Did you know the average American spends 14 hours per week doing chores around their home and only 4 hours relaxing? Seems like it should be the other way around if you ask me! With a few minor tweaks to your routine, I bet you’ll be able to get back several of those hours for whatever else you want to do, from work to exercise or quality time with your kids. Below are a few ideas to get you started.

Woman doing dishes in her kitchen.

1. Embrace kitchen simplicity.

Not only are simple foods typically healthier, the fewer pots you get dirty, the fewer you have to clean. Salmon cooked in the oven, plus broccoli cooked on the stove, and rice microwaved in a pouch equals a delicious dinner for the price of only two dirty pans. Pasta cooked in one pot and veggies and shrimp sautéed in another likewise only produces two dirty dishes. Simplicity doesn’t have to sacrifice quality or taste but I promise you’ll be happier with less cleanup time after your meal.

2. Make emptying the dishwasher a game.

My best time for emptying a full load is 3 minutes and 45 seconds, a time I continuously try to beat, and someday I’m sure I will. Try this out next time and let me know what your time is!

3. Don’t grocery shop right after work.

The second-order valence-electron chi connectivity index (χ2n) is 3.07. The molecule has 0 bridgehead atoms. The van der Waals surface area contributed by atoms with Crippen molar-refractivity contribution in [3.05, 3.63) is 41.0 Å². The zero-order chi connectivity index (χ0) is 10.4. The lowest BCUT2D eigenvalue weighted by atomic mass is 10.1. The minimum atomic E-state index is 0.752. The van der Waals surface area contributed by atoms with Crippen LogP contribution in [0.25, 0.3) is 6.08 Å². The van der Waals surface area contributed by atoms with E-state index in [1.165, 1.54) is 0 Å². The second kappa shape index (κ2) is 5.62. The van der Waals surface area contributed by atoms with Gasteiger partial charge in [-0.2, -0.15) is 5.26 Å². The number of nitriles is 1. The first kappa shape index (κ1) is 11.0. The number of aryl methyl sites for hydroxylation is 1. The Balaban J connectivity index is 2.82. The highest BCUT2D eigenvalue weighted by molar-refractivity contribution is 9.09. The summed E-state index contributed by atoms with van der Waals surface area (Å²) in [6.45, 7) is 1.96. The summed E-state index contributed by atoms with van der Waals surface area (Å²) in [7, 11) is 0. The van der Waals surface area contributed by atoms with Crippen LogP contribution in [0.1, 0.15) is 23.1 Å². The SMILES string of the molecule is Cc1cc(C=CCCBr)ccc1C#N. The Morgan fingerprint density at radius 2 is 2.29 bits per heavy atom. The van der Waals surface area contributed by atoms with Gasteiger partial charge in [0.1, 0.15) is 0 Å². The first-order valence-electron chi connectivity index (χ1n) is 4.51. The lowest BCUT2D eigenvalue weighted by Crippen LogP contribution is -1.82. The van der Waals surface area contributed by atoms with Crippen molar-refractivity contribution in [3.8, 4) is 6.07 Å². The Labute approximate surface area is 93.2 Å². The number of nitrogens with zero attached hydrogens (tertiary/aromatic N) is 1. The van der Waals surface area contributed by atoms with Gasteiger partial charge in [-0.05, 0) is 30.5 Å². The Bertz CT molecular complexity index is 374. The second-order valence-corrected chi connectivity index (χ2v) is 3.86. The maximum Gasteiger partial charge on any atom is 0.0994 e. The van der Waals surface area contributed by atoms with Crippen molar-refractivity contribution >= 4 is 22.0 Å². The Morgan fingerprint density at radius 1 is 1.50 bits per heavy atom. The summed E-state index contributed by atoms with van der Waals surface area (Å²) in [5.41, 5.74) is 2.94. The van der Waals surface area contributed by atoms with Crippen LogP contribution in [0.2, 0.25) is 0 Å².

That’s when everyone does it, so the parking lot is more crowded, the checkout lines are longer, and it’s harder to get the deli worker’s attention. Readers Digest reported that less than 5% of store trips occur between 9 p.m. and 8 a.m., even though most stores are open during those hours. Wednesday is the least busy day. So go grocery shopping on Wednesday night (if that works for you) and you’ll be able to get in and out in a flash–or use the aisles for bowling practice (kidding, sort of).

4. Don’t do chores on weekends.

You’re probably thinking, “when else am I supposed to do them?” but cutting chores out of the weekend saves you time in several ways. First, it forces you to seize small bits of time through the week to get whatever has to happen done (instead of checking your email again). Second, it forces you to lower your standards which is important. Chores expand to fill the available space. If you have less time, chores will take less time. And finally, it encourages you to hire someone for the bigger tasks.

Woman doing laundry with her son.

5. Create less Laundry

I’m definitely not advocating bad hygiene. But playing offense on the laundry is often more smart than smelly. Towels can be re-used, jeans and pajamas can be re-worn, kids can wear sandals (without socks) in the summer. If it smells you should obviously wash it but there is no need to pile up the laundry for no reason!

Let me know if you decide to embrace any of these tips. They’ve worked for me and I hope you can find some value in them as well!